Way back in the 1960s, Britain was in full swing to some great new pop music of the time. The Who were a very good example that wasn’t The Beatles or The Rolling Stones from the UK. They were young, energetic and made great music to listen to. This is their first album, let’s hear what their music is like.

Out In The Street begins with some awesome guitar sounds, before Roger Daltrey’s clear vocal rises up. The drum patterns and guitars kick in, and we hear a great call to arms to the generation that The Who played to. A great way to kick off this album, and there is a freshness to the material here. Excellent.

I Don’t Mind has some awesome harmonies on it. It’s a great pop/rock piece from 1965 that simply works well. Do The Beatles and The Rolling Stones have contenders here? They certainly do. A simple song about taking it easy, it’s not hugely lyrical, just effective.

Next is The Good’s Gone is a catchy and awesome piece which discusses openly relationship issues. It’s a nice way to deliver such a statement in a four minute pop song. The group delivers a good statement whilst keeping the music going. Excellent listening, even on such a touchy subject. There is a rhythm guitar solo here, as opposed to a lead guitar solo. Unusual, but clever. Nice job. The outro is very Beatlesque.

Following is La-La-La Lies is a good pop/rock song which cleverly uses good harmonies and instrumentation to powerful effect. There is a beautiful piano in the background, along with the usual guitars and drums. Drummer Keith Moon played so well on this album, and deserves credit for it.

Much Too Much comes next and is another song about love based issues. It’s slightly different in comparison to the other songs here in content, but is still as consistent as the other songs on this album. Consistent and inspired listening, a genuinely quality listen is here.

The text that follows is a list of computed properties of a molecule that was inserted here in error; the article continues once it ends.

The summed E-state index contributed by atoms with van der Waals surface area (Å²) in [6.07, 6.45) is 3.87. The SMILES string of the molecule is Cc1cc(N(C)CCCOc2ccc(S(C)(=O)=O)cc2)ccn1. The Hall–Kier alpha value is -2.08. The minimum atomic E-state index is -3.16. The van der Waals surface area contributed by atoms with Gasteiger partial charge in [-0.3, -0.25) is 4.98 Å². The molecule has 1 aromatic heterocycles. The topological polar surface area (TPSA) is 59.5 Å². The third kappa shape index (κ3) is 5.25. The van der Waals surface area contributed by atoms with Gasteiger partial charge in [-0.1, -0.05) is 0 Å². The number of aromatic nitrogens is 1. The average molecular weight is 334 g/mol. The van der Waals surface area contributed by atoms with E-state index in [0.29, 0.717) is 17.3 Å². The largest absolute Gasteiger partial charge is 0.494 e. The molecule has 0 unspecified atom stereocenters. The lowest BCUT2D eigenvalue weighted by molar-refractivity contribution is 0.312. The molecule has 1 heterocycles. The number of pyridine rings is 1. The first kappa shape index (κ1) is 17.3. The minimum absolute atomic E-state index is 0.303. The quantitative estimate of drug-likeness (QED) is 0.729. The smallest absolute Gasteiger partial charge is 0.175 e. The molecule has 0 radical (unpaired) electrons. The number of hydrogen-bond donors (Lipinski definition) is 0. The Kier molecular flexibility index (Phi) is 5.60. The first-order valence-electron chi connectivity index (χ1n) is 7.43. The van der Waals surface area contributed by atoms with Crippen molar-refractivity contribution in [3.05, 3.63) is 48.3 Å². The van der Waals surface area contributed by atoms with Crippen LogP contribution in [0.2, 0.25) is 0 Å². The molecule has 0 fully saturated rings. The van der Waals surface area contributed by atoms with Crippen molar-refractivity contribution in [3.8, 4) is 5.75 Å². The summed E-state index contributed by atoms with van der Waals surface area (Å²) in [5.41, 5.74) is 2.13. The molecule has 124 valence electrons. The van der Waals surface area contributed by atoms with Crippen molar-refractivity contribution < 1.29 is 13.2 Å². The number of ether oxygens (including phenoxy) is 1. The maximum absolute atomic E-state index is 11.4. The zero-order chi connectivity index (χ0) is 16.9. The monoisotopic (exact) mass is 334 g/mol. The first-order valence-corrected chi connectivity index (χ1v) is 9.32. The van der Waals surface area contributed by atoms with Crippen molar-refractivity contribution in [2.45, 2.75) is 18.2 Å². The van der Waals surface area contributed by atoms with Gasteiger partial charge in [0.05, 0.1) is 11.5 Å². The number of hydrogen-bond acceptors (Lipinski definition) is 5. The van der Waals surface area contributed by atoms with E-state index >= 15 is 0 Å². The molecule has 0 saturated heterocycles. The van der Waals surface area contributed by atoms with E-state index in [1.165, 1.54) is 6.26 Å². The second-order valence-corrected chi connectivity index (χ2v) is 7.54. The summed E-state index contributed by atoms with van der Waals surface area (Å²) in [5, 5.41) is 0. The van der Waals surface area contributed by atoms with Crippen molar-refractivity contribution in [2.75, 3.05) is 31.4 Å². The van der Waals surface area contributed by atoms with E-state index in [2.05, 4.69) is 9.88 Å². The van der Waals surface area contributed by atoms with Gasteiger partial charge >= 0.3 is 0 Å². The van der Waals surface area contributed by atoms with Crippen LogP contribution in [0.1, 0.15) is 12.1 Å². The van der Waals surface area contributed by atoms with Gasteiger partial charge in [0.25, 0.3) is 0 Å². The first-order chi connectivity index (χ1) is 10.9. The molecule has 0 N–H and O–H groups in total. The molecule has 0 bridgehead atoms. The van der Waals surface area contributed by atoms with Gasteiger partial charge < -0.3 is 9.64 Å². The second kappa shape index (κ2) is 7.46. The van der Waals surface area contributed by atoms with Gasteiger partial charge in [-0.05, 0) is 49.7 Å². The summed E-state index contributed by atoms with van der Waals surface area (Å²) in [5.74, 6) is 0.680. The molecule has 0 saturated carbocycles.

My Generation is a really fantastic song, with the immortal line, “Hope I die before I get old”. Roger Daltrey stutters throughout (a nod to drug use, namely speed), and there is a bass guitar solo as well. All in all, this is the first song by The Who that you should hear. The whole piece is a standout of classic rock, and deserves a good listen. Keith Moon goes ballistic on the drums towards the end, great effort by these guys.

Next is The Kids Are Alright is a much more mellow song to listen to than what came before. It’s another unique and classic slice of pop/rock ingeniousness. Roger Daltrey sounds a little like The Beach Boys in terms of singing here, which is an interesting touch. More powerful drumming is here too, a sign of a band with a powerful rhythm, as well as great melodies. Nice stuff.

A touch of rhythm and blues with soul is here with Please, Please, Please which is a plea to a lover to stay, rather than go. It has some more harmonies, clean guitar solo sections and a jazzy piano in the background. It’s a great listen, and although is lacking many lyrical lines, it still shines through very well. Nice effort.

It’s Not True is a great song about denial of lies. Some of the lyrics here are fantastically written, coming in as a stream of consciousness sort of effect. It’s a good moral and musical listen, gossip is pointless. Music however, has a point, and so does this song. Another decent effort.

I’m A Man comes next which is an interesting blues cover and sounds warped. It’s a straightforward tune that is a nice addition to the album. Roger Daltrey does a great blues impression here. The piano and guitar solo is unusual. Keith Moon does a great job as The Who’s drummer and boundary pusher musically as well.

Next is A Legal Matter which discusses a rather nasty and difficult situation with a lover, by legal means. It advises against marriage and the classic ideals of a long term relationship, with a warning set to music. With divorces much higher today, this seems very relevant in the present.

Lastly we have The Ox which is a powerful and loud piece, driven as usual by Keith Moon’s superb drumming. It’s a great instrumental, and just sounds super good. A nice way to finish off this unforgettable and classic album. Guitar riffs are a plenty here, along with some wonderful piano. Sounding almost like The Velvet Underground and Jimi Hendrix, in a strange way.

This is an excellent album and a great way to showcase the energy and the spirit of both The Who and the 1960s in general. Even if you are not big on The Who, this recording is a great place to start for this particular era. Remastered re-releases have extra goodies attached, so be sure to check that out as well.